Since the ABA Banking Journal Podcast last checked in on the Current Expected Credit Loss standard—which is coming into effect for many banks and the vast majority of bank assets on Jan. 1, 2020—there have been several key developments.
Browsing: Tax and Accounting
The SEC last week issued a long-awaited proposal to update required disclosures that bank and savings and loan registrants are required to provide to investors.
The American Bankers Association on Friday called on the Financial Accounting Standards Board to extend a “full and indefinite delay” of the current expected credit loss standard to all companies, regardless of size.
With a pending proposal by the Financial Accounting Standards Board to delay the Current Expected Credit Loss standard’s implementation deadline to 2023 for certain institutions, top accounting officials at federal agencies warned banks not to “rest on their laurels” when it comes to implementing CECL.
The Internal Revenue Service has issued two sets of proposed regulations that address the timing of income inclusion under section 451 of the Internal Revenue Code, as required under the tax reform law.
As banks work to reduce their dependence on the London Interbank Offered Rate, the Financial Accounting Standards Board yesterday proposed guidance that would help ease the potential effects of reference rate reform on financial reporting.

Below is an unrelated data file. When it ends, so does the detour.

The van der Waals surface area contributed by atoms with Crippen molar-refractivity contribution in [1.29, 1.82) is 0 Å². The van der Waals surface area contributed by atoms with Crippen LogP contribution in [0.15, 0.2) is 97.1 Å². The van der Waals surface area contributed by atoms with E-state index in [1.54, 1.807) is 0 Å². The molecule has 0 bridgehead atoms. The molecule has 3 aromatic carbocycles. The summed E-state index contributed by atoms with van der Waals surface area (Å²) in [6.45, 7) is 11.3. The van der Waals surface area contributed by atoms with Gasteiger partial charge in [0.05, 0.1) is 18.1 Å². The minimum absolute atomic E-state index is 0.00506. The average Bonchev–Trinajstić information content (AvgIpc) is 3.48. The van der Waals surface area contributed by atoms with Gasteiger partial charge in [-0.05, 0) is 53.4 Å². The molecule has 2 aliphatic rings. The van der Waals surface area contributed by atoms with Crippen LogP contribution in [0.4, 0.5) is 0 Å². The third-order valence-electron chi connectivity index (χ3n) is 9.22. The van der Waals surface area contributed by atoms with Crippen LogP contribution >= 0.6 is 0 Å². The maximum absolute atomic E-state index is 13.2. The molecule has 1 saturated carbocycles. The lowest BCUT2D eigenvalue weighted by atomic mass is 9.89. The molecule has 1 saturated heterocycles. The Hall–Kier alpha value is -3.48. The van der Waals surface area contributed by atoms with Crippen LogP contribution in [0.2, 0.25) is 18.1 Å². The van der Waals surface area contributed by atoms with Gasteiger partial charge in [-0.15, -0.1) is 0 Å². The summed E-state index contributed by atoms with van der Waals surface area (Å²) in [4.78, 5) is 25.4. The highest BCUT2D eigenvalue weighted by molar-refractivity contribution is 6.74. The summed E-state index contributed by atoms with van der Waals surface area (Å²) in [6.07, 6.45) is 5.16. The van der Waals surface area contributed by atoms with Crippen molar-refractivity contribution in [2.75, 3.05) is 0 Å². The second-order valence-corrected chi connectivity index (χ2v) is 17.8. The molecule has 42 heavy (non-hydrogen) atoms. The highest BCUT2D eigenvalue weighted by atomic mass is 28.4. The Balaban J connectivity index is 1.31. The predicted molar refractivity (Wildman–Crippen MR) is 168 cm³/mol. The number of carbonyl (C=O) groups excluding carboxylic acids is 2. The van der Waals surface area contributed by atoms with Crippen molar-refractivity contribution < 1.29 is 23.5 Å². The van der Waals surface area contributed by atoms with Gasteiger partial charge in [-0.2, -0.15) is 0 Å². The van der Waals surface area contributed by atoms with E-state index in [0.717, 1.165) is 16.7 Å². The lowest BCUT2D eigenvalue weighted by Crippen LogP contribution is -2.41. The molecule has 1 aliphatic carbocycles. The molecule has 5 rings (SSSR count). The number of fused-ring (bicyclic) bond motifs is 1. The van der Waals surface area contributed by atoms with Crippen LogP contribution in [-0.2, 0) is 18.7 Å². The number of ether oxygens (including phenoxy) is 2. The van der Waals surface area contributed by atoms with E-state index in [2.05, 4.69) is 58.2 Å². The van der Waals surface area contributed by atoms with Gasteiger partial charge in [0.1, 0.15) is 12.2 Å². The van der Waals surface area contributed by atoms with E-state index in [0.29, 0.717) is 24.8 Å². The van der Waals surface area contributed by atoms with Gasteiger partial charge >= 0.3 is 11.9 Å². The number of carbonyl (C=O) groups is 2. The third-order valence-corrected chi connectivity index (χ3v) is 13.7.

Following a vote last month, the Financial Accounting Standards Board today formally issued its proposal to delay the implementation of the current expected credit loss standard until January 2023 for certain companies.
With 75% of bank investors now opposed to the current expected credit loss standard, ABA SVP Mike Gullette highlighted the potential consequences the Financial Accounting Standards Board’s current expected credit loss standard is likely to have for lenders and the U.S. economy.
The Financial Accounting Standards Board’s current expected credit loss model for loan loss accounting is a solution in search of a problem, according to an op-ed by Brice Luetkemeyer in American Banker today.
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